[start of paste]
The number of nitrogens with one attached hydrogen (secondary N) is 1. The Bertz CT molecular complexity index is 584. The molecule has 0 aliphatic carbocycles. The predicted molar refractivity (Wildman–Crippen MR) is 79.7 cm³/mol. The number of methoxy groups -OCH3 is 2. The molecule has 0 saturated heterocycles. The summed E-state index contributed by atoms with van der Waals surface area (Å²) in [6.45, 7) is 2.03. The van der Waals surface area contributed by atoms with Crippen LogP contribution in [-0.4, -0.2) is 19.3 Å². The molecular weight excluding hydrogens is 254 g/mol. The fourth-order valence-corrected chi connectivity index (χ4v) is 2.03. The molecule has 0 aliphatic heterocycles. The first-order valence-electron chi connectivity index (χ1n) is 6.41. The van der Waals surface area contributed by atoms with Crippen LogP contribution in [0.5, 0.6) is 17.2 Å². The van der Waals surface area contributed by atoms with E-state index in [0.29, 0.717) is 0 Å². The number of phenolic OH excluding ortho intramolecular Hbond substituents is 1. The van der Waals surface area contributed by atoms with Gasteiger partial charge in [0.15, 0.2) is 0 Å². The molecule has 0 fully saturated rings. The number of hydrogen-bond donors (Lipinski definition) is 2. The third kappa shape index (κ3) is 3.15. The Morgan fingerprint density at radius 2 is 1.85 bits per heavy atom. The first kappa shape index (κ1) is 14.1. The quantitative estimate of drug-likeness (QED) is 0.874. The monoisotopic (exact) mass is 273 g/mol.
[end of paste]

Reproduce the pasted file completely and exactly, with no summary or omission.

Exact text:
The number of nitrogens with one attached hydrogen (secondary N) is 1. The Bertz CT molecular complexity index is 584. The molecule has 0 aliphatic carbocycles. The predicted molar refractivity (Wildman–Crippen MR) is 79.7 cm³/mol. The number of methoxy groups -OCH3 is 2. The molecule has 0 saturated heterocycles. The summed E-state index contributed by atoms with van der Waals surface area (Å²) in [6.45, 7) is 2.03. The van der Waals surface area contributed by atoms with Crippen LogP contribution in [-0.4, -0.2) is 19.3 Å². The molecular weight excluding hydrogens is 254 g/mol. The fourth-order valence-corrected chi connectivity index (χ4v) is 2.03. The molecule has 0 aliphatic heterocycles. The first-order valence-electron chi connectivity index (χ1n) is 6.41. The van der Waals surface area contributed by atoms with Crippen LogP contribution in [0.5, 0.6) is 17.2 Å². The van der Waals surface area contributed by atoms with E-state index in [0.29, 0.717) is 0 Å². The number of phenolic OH excluding ortho intramolecular Hbond substituents is 1. The van der Waals surface area contributed by atoms with Gasteiger partial charge in [0.15, 0.2) is 0 Å². The molecule has 0 fully saturated rings. The number of hydrogen-bond donors (Lipinski definition) is 2. The third kappa shape index (κ3) is 3.15. The Morgan fingerprint density at radius 2 is 1.85 bits per heavy atom. The first kappa shape index (κ1) is 14.1. The quantitative estimate of drug-likeness (QED) is 0.874. The monoisotopic (exact) mass is 273 g/mol.